How does a DEXA Scanner work?

The DEXA scanner works by sending two low-dose X-ray beams through the bones being examined, and then measuring the amount of radiation that passes through them. This information is used to calculate the bone mineral density (BMD), which is an important indicator of bone health and strength.


Diagnosing Osteoporosis in Patients

Bone density scanners are particularly useful for diagnosing and monitoring osteoporosis, a condition in which bones become weak and brittle, increasing the risk of fractures. DEXA scans are painless, non-invasive, and take only a few minutes to complete. They are typically performed on the hip and spine, which are the areas of the body most commonly affected by osteoporosis.


When do Patients Get a DEXA Scan?

As a medical professional, you can use bone density scanners to identify patients who are at risk for osteoporosis and other bone-related conditions, as well as to monitor the effectiveness of treatment plans over time. By incorporating bone density scans into your practice, you can help your patients achieve optimal bone health and reduce their risk of fractures and other complications.


Who Gets a DEXA Scan?

Certain risk factors may dictate obtaining a scan as early as age 50. Broken bones and other illnesses can impact future bone health.

The Bone Health & Osteoporosis Foundation recommends women who are 65 and older and men who are 70 and older receive a DEXA scan. However, certain women aged 50–64 years and men aged 50–69 years with risk factors, including previous fractures, a family history of osteoporosis, vitamin deficiencies, smoking and excessive alcohol intake, may benefit from scanning earlier.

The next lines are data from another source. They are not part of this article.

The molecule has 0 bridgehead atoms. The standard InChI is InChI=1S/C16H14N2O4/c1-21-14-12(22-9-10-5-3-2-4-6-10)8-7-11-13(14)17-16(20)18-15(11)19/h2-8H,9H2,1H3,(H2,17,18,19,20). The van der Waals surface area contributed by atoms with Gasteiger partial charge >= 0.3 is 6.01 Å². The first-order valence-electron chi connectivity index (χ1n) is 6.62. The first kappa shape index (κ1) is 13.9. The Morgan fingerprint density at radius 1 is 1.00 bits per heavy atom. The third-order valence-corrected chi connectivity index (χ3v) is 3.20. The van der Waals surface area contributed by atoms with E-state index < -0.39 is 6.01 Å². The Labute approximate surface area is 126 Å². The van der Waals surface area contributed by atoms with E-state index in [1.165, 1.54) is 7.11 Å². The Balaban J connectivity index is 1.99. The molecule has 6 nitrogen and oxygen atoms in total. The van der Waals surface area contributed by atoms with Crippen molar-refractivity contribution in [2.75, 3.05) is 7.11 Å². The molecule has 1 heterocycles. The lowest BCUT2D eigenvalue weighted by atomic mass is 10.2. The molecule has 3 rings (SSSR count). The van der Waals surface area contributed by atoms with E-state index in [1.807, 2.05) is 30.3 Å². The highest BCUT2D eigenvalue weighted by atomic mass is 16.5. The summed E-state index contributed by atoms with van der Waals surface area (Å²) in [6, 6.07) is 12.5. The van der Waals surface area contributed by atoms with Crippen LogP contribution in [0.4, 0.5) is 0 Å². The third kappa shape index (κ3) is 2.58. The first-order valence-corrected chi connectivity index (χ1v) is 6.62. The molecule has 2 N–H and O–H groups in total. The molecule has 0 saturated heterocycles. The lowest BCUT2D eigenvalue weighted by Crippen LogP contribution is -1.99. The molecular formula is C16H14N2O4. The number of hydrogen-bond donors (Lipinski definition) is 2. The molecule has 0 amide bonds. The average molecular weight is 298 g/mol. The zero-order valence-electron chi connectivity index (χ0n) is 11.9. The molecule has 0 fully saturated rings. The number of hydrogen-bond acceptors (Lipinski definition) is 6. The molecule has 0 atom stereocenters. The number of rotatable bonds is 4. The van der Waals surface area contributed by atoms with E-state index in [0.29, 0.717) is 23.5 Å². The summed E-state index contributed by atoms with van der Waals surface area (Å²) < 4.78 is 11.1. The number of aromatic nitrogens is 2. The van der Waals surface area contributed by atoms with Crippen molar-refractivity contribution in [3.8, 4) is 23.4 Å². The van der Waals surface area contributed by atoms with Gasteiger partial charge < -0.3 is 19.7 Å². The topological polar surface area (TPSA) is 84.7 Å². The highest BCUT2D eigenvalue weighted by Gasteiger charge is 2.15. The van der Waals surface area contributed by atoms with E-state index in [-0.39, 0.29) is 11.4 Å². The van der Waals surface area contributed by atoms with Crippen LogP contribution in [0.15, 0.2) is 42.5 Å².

Since women lose bone mass earlier than men, it is often recommended for women to receive a DEXA scan earlier in life.


How Long Does a DEXA Scanner Take

The Horizon DXA takes 3 minutes to complete a full body scan


How is the Bone Density Scan Performed?

To facilitate patient understanding and alleviate any apprehensions about the DEXA scan procedure, it is crucial to effectively communicate the following steps to patients:

  • Pre-Scan Preparation: Advise patients to wear comfortable clothing, excluding shoes and items with metal zippers, buckles, and buttons. Metal can potentially interfere with the accuracy of the scan.
  • Positioning: Instruct patients to lie flat on the cushioned table, ensuring their spine is straight, arms are slightly away from the body, and legs are slightly apart. This optimal positioning facilitates the acquisition of precise scan results.
  • Scanning Process: Explain that the DEXA scanner employs a C-Arm device that rotates around the patient's body. The C-Arm makes three passes, scanning the right side of the body, followed by the center, and finally the left side.
  • Real-Time Analysis: Emphasize that during each pass, the C-Arm generates data in real time, enabling immediate analysis. This feature enables technicians or radiologists to accurately assess bone density and relevant measurements.

How Often Should a Patient Receive a DEXA Scan?

A patient usually receives a DEXA scan once every two years.


How Should Your Patients Prepare for a DEXA Scan?

To ensure optimal results and a smooth experience for your patients undergoing a DEXA scan, it's important to provide them with proper guidance. Listed below are some key points to discuss with patients.

  • Clothing: Patients should wear loose, comfortable clothing without any metal buttons, zippers, or snaps in the area being scanned. Jewelry or accessories should also be removed.
  • Diet and Supplements: Instruct patients not to take any calcium supplements for at least 24 hours before the scan, as it may interfere with accurate results.